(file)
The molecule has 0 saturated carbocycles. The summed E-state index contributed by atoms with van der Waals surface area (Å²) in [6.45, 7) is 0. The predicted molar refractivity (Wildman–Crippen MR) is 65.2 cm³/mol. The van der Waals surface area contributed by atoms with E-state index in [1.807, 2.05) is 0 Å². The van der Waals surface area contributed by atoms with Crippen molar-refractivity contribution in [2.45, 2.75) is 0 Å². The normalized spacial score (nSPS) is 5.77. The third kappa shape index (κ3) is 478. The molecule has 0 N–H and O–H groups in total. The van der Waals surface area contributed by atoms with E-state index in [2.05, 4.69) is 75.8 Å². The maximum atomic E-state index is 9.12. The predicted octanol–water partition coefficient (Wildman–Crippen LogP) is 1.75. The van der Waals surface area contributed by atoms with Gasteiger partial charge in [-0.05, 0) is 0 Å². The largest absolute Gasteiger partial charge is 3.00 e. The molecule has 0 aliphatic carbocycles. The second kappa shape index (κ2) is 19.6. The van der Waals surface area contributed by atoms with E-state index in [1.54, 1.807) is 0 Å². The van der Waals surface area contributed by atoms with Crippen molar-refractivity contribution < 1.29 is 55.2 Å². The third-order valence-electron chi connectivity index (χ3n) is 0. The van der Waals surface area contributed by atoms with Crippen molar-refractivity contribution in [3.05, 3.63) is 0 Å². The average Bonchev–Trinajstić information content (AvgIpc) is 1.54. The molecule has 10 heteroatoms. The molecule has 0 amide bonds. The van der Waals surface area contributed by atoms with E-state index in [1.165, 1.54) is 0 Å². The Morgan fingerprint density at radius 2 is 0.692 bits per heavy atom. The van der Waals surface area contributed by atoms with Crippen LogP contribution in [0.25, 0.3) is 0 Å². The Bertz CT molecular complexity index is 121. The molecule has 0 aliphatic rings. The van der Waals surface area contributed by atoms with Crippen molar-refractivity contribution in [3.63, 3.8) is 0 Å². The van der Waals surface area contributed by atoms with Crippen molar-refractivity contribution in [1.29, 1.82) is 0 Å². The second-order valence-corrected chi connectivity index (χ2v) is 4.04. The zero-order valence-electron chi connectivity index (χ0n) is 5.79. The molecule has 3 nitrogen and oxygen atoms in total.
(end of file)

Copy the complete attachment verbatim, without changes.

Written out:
The molecule has 0 saturated carbocycles. The summed E-state index contributed by atoms with van der Waals surface area (Å²) in [6.45, 7) is 0. The predicted molar refractivity (Wildman–Crippen MR) is 65.2 cm³/mol. The van der Waals surface area contributed by atoms with E-state index in [1.807, 2.05) is 0 Å². The van der Waals surface area contributed by atoms with Crippen molar-refractivity contribution in [2.45, 2.75) is 0 Å². The normalized spacial score (nSPS) is 5.77. The third kappa shape index (κ3) is 478. The molecule has 0 N–H and O–H groups in total. The van der Waals surface area contributed by atoms with E-state index in [2.05, 4.69) is 75.8 Å². The maximum atomic E-state index is 9.12. The predicted octanol–water partition coefficient (Wildman–Crippen LogP) is 1.75. The van der Waals surface area contributed by atoms with Gasteiger partial charge in [-0.05, 0) is 0 Å². The largest absolute Gasteiger partial charge is 3.00 e. The molecule has 0 aliphatic carbocycles. The second kappa shape index (κ2) is 19.6. The van der Waals surface area contributed by atoms with E-state index in [1.54, 1.807) is 0 Å². The van der Waals surface area contributed by atoms with Crippen molar-refractivity contribution < 1.29 is 55.2 Å². The third-order valence-electron chi connectivity index (χ3n) is 0. The van der Waals surface area contributed by atoms with Crippen molar-refractivity contribution in [3.05, 3.63) is 0 Å². The average Bonchev–Trinajstić information content (AvgIpc) is 1.54. The molecule has 10 heteroatoms. The molecule has 0 amide bonds. The van der Waals surface area contributed by atoms with E-state index in [1.165, 1.54) is 0 Å². The Morgan fingerprint density at radius 2 is 0.692 bits per heavy atom. The van der Waals surface area contributed by atoms with Crippen LogP contribution in [0.25, 0.3) is 0 Å². The Bertz CT molecular complexity index is 121. The molecule has 0 aliphatic rings. The van der Waals surface area contributed by atoms with Crippen molar-refractivity contribution in [3.63, 3.8) is 0 Å². The van der Waals surface area contributed by atoms with Crippen molar-refractivity contribution in [1.29, 1.82) is 0 Å². The second-order valence-corrected chi connectivity index (χ2v) is 4.04. The zero-order valence-electron chi connectivity index (χ0n) is 5.79. The molecule has 3 nitrogen and oxygen atoms in total.